In Vucic, the appellate court reversed and remanded because the trial court ordered a divorced mom to be trustee where the corpus was to be returned to the divorced father upon the trust's termination. Here, however, both respondent and petitioner had an interest in the remainder. A control system was implemented - respondent was to account annually as to the disposition of trust funds - to preclude any wrongdoing. Unlike the facts in Vucic, respondent and petitioner's interests were not divergent. Moreover, the record indicated that respondent was a corporate attorney who handled corporate assets as well as household finances.
Adequate safeguards were instituted to ensure proper distribution of trust funds. Hence, the trial court did not abuse its discretion.
Nor does the record support a finding that the trial court abused its discretion by awarding petitioner 60% of the remaining net proceeds of the sale of the marital residence along with 50% of all other remaining marital assets.
The trial court articulated that it had considered all the relevant factors enumerated in section 503 as it pertained to disposition of property, section 504 as it pertained maintenance, and section 505 as it pertained to child support. Nothing in the record indicates that the trial court abused its discretion.
Petitioner contends that the child support award was against the manifest weight of the evidence. We disagree.
Section 505 of the Act provides in part that the duty of support owed to a minor child includes the obligation to provide for reasonable and necessary physical, mental, emotional, and health needs of the child.
Petitioner asserts that the $400 per month award was insufficient. However, she testified to the veracity of an affidavit in which she listed $189 in expenses for the minor child.
The $400 child support award was not an abuse of discretion because the 503(g) trust proceeds took care of the minor child's other needs: education, maintenance, and general welfare. The $400 award was in excess of the amount indicated on the affidavit. Thus, the trial court's child support award was not against the manifest weight of the evidence.
Petitioner contends that the trial court's failure to find that respondent dissipated marital property was an abuse of discretion and was against the manifest weight of the evidence. We disagree.
Specifically, petitioner asserts that the following actions taken by respondent constituted dissipation: (1) respondent stopped working in bad faith when he knew divorce was imminent in order to diminish his income and marital assets, (2) respondent could not account for the use of some marital funds, (3) respondent conveyed stock to adult children, and (4) respondent purchased a 1990 Mazda.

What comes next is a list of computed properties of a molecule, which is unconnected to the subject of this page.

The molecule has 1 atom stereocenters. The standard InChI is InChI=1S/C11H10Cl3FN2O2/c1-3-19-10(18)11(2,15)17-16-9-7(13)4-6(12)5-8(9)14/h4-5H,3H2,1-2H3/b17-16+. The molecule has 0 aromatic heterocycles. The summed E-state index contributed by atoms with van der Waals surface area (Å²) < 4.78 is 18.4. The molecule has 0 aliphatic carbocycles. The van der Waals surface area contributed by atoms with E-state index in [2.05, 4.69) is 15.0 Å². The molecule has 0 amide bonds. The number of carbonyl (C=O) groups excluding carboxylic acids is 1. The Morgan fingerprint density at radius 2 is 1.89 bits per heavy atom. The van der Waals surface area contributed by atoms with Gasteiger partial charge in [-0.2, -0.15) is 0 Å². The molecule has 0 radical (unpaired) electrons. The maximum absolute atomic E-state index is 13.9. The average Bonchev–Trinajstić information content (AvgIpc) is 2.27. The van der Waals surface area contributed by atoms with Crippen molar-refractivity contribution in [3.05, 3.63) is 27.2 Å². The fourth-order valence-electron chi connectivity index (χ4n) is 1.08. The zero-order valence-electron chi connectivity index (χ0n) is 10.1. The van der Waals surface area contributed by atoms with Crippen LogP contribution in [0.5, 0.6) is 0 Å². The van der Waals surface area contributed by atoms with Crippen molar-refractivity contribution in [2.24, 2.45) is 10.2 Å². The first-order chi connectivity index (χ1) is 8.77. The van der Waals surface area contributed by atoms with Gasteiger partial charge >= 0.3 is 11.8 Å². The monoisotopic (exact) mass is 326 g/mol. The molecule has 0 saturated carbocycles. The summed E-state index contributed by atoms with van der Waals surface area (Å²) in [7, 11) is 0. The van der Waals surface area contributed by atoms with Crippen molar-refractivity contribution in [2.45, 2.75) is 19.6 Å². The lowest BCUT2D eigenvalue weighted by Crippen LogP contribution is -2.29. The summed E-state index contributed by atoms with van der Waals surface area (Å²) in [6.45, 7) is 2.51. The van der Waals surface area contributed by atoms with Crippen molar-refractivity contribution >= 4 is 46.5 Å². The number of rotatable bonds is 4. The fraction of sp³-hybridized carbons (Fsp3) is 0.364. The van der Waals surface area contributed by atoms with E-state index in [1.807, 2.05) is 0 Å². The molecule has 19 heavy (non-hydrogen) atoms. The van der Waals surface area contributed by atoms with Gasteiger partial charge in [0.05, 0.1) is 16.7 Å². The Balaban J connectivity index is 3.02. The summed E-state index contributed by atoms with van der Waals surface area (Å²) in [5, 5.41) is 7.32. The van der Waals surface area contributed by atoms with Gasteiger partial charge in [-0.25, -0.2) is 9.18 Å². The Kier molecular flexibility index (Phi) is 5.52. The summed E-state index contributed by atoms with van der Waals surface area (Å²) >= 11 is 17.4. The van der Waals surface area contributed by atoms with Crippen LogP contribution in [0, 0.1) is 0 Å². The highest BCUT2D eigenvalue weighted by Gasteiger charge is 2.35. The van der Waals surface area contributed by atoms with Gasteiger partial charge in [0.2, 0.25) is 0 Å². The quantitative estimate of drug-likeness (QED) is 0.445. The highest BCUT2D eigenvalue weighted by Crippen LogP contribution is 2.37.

We first note that the trial court did not rule on this matter. During the motion for reconsideration hearing, the trial court stated that it "didn't hear anything about dissipation during the course of the trial." Petitioner asserts, however, that she repeatedly raised the dissipation issue at trial.
A party cannot try his case on one theory in the trial court and on another theory on review. ( In re Marriage of Melton (1981), 93 Ill. App. 3d 338, 340, 417 N.E.2d 220). Respondent asserts that the issue was essentially waived because it was not raised at trial.
The issue of dissipation was not raised at the trial level. However, assuming arguendo that the issue was raised, we find that the record does not support that respondent dissipated any marital property.
Section 503(d)(1) of the Act provides that in a proceeding for dissolution of marriage, the court shall divide marital property into just proportions considering all relevant factors, including contribution or dissipation of each party in the acquisition, preservation, or depreciation in value, of the marital and non-marital property including the contribution of the spouse as homemaker or to the family unit. Ill. Rev. Stat. 1991, ch. 40, par. 503(d)(1).
The term "dissipation" refers to the use of marital property for the sole benefit of one of the spouses for a purpose unrelated to the marriage at a time that the marriage is undergoing an irreconcilable breakdown. ( In re Marriage of O'Neill (1990), 138 Ill. 2d 487, 495, 563 N.E.2d 494; In re Marriage of Jelinek (1993), 244 Ill. App. 3d 496, 510, 613 N.E.2d 1284.) Determinations regarding dissipation are matters within the trial court's discretion and may not be disturbed absent a showing of an abuse of that discretion. Jelinek, 244 Ill. App. 3d at 510, 613 N.E.2d 1284.
Respondent testified that he stopped working because he became depressed and also that he felt he had to protect the marital residence. He explained that he bought and liquidated stock based on his view of the company's prospects and that his view of the company's prospects varied from time to time. Respondent transferred stock to two of his children so that they could pay their tuition. Respondent stated in his brief, that petitioner was aware that he was paying for at least two of their children's tuition. Further, petitioner received two vehicles (1989 Corsica and 1985 van) to respondent's one (1990 Mazda). Finally, petitioner failed to demonstrate exactly when the marriage suffered from irretrievable breakdown.
The trial court heard all of the evidence and stated that in rendering its dissolution of marriage order and judgment, it considered all the factors enumerated in section 503 as it pertained to disposition of property. The fact that the court mentioned that it did not hear anything about dissipation during the course of the trial suggests to us that it did not find a dissipation of property. Accordingly, we hold that the trial court's ruling was neither against the manifest weight of the evidence nor an abuse of discretion.
MURRAY and McNULTY, JJ., concur.